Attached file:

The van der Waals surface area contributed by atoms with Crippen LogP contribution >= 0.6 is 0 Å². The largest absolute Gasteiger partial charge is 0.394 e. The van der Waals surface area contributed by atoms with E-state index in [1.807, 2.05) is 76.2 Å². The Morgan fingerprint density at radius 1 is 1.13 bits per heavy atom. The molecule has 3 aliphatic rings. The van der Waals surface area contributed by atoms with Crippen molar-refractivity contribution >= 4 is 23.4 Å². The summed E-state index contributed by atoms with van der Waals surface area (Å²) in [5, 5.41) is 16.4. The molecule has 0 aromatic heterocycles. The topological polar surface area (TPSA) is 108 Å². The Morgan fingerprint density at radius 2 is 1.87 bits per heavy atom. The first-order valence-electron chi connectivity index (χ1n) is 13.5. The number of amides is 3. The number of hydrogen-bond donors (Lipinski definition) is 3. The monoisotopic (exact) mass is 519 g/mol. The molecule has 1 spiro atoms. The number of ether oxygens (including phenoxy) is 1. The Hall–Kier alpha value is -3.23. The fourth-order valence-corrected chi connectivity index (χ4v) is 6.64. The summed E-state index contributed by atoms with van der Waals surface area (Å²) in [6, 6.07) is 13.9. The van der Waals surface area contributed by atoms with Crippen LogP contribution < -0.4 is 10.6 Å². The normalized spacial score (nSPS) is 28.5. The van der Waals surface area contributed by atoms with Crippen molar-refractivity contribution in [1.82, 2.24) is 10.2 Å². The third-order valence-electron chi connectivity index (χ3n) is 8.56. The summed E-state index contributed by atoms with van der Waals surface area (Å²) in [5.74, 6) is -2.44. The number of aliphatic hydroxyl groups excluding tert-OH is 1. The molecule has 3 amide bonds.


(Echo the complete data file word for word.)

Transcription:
The van der Waals surface area contributed by atoms with Crippen LogP contribution >= 0.6 is 0 Å². The largest absolute Gasteiger partial charge is 0.394 e. The van der Waals surface area contributed by atoms with E-state index in [1.807, 2.05) is 76.2 Å². The Morgan fingerprint density at radius 1 is 1.13 bits per heavy atom. The molecule has 3 aliphatic rings. The van der Waals surface area contributed by atoms with Crippen molar-refractivity contribution >= 4 is 23.4 Å². The summed E-state index contributed by atoms with van der Waals surface area (Å²) in [5, 5.41) is 16.4. The molecule has 0 aromatic heterocycles. The topological polar surface area (TPSA) is 108 Å². The Morgan fingerprint density at radius 2 is 1.87 bits per heavy atom. The first-order valence-electron chi connectivity index (χ1n) is 13.5. The number of amides is 3. The number of hydrogen-bond donors (Lipinski definition) is 3. The monoisotopic (exact) mass is 519 g/mol. The molecule has 1 spiro atoms. The number of ether oxygens (including phenoxy) is 1. The Hall–Kier alpha value is -3.23. The fourth-order valence-corrected chi connectivity index (χ4v) is 6.64. The summed E-state index contributed by atoms with van der Waals surface area (Å²) in [6, 6.07) is 13.9. The van der Waals surface area contributed by atoms with Crippen LogP contribution < -0.4 is 10.6 Å². The normalized spacial score (nSPS) is 28.5. The van der Waals surface area contributed by atoms with Crippen molar-refractivity contribution in [1.82, 2.24) is 10.2 Å². The third-order valence-electron chi connectivity index (χ3n) is 8.56. The summed E-state index contributed by atoms with van der Waals surface area (Å²) in [5.74, 6) is -2.44. The number of aliphatic hydroxyl groups excluding tert-OH is 1. The molecule has 3 amide bonds.